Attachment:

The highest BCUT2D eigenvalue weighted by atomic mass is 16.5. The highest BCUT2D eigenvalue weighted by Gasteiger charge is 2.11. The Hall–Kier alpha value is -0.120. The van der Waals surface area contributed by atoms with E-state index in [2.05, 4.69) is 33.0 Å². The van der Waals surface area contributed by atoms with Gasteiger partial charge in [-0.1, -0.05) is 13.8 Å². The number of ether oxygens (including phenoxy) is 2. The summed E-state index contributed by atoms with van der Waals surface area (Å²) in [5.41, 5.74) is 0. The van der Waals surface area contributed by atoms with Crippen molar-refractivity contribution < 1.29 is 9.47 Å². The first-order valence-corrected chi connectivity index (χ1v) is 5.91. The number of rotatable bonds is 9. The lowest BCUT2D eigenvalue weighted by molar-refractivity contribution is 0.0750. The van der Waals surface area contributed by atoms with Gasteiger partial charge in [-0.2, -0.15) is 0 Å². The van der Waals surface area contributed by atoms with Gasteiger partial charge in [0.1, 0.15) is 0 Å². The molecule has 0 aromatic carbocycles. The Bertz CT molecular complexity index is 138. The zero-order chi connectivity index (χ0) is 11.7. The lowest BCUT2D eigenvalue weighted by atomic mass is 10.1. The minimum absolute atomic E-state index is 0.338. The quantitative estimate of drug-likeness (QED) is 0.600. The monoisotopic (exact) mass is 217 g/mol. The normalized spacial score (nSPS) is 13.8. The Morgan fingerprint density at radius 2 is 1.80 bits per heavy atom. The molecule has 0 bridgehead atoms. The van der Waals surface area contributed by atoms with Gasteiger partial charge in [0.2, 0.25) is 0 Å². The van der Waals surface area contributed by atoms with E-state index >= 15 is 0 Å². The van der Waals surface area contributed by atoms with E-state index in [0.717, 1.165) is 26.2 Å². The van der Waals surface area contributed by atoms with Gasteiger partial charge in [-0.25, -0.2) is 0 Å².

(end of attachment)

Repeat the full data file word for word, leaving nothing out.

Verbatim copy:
The highest BCUT2D eigenvalue weighted by atomic mass is 16.5. The highest BCUT2D eigenvalue weighted by Gasteiger charge is 2.11. The Hall–Kier alpha value is -0.120. The van der Waals surface area contributed by atoms with E-state index in [2.05, 4.69) is 33.0 Å². The van der Waals surface area contributed by atoms with Gasteiger partial charge in [-0.1, -0.05) is 13.8 Å². The number of ether oxygens (including phenoxy) is 2. The summed E-state index contributed by atoms with van der Waals surface area (Å²) in [5.41, 5.74) is 0. The van der Waals surface area contributed by atoms with Crippen molar-refractivity contribution < 1.29 is 9.47 Å². The first-order valence-corrected chi connectivity index (χ1v) is 5.91. The number of rotatable bonds is 9. The lowest BCUT2D eigenvalue weighted by molar-refractivity contribution is 0.0750. The van der Waals surface area contributed by atoms with Gasteiger partial charge in [-0.2, -0.15) is 0 Å². The van der Waals surface area contributed by atoms with Gasteiger partial charge in [0.1, 0.15) is 0 Å². The molecule has 0 aromatic carbocycles. The Bertz CT molecular complexity index is 138. The zero-order chi connectivity index (χ0) is 11.7. The lowest BCUT2D eigenvalue weighted by atomic mass is 10.1. The minimum absolute atomic E-state index is 0.338. The quantitative estimate of drug-likeness (QED) is 0.600. The monoisotopic (exact) mass is 217 g/mol. The normalized spacial score (nSPS) is 13.8. The Morgan fingerprint density at radius 2 is 1.80 bits per heavy atom. The molecule has 0 bridgehead atoms. The van der Waals surface area contributed by atoms with Gasteiger partial charge in [0.2, 0.25) is 0 Å². The van der Waals surface area contributed by atoms with E-state index >= 15 is 0 Å². The van der Waals surface area contributed by atoms with E-state index in [0.717, 1.165) is 26.2 Å². The van der Waals surface area contributed by atoms with Gasteiger partial charge in [-0.25, -0.2) is 0 Å².